LONDON — Air defense and long-range strike weapons are on the U.K. government’s priority list for supply to Ukraine, Defence Secretary Grant Shapps said on Wednesday.

In a statement issued on the sidelines of the Ukraine Defense Contact Group meeting at Ramstein air base in Germany on Sept 20, Britain’s new defense chief said the equipment would be delivered to Kyiv over the coming months, though he provided few details.

The announcement that additional air-defense capabilities were on their way followed a plea 24 hours earlier by his U.S. counterpart, Lloyd Austin, urging allies to “dig deep” to increase the supply of weapons to counter Russia’s continuing aerial bombardment of Ukraine.

The Ramstein meeting brings together ministers and senior officials from nearly 50 nations to coordinate international support for Ukraine.

Britain has already supplied hundreds of air-defense weapons to the Ukraine, including Starstreak and AIM-120 AMRAAM missiles.

Long-range strike weapon deliveries from the British include Storm Shadow cruise missiles and M270 multiple launch rocket systems.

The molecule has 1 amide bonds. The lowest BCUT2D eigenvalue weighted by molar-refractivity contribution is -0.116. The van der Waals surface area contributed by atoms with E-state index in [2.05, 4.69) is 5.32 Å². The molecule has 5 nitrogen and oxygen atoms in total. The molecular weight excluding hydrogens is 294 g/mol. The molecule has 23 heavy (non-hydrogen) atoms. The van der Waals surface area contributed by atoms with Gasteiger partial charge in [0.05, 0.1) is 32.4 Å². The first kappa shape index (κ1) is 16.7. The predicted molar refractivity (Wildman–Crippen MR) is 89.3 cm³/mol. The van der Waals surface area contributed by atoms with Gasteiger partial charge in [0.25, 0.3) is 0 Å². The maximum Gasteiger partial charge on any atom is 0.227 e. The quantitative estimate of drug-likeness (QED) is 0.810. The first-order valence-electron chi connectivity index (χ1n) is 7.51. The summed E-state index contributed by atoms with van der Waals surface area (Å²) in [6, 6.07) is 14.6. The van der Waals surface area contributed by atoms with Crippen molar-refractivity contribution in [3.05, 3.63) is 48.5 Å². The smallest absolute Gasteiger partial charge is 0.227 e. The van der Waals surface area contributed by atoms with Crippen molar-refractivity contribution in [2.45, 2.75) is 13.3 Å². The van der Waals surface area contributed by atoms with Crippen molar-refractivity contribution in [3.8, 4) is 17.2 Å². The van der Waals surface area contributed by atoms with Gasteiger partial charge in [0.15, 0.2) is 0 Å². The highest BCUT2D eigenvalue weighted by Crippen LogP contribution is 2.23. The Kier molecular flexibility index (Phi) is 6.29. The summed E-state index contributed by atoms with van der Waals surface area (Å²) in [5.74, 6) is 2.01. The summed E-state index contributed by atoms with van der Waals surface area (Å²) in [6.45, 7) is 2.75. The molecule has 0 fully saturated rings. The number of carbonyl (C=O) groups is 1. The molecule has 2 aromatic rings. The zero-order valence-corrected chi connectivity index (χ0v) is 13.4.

Shapps, who made his first appearance at the Ramstein meeting since taking over as defence secretary from Ben Wallace late last month, said the list of capabilities destined for Ukraine in the coming months would also include artillery ammunition, training and maintenance and repair.

The British recently completed the delivery their 300,000th artillery round to Ukraine since the conflict with Russia started.

“Today we’ve demonstrated the U.K.’s unwavering commitment to Ukraine and set out more military support, including pledging tens of thousands more artillery shells to enable Ukraine to defend itself against Russia’s unprovoked invasion,” Shapps said.

Support of British military vehicles in service in Ukraine is also of growing importance.

In July British defense contractor Babcock was awarded a contract by the U.K. MoD to support urgent operational requirements for Ukraine’s military vehicle assets as part of London’s support for the country.

The initial 12-month contract is worth around £50 million ($62 million) and will see Babcock support British-supplied armored vehicles to the Ukrainian military, including Challenger 2 tanks.

The company recently signed a cooperation agreement with Ukrainian state defense concern Ukroboronprom to study opportunities for implementing joint defense projects locally.

Late last month BAE Systems revealed it was doing something similar with exploration of possible local production of 105mm light guns.

Andrew Chuter is the United Kingdom correspondent for Defense News.

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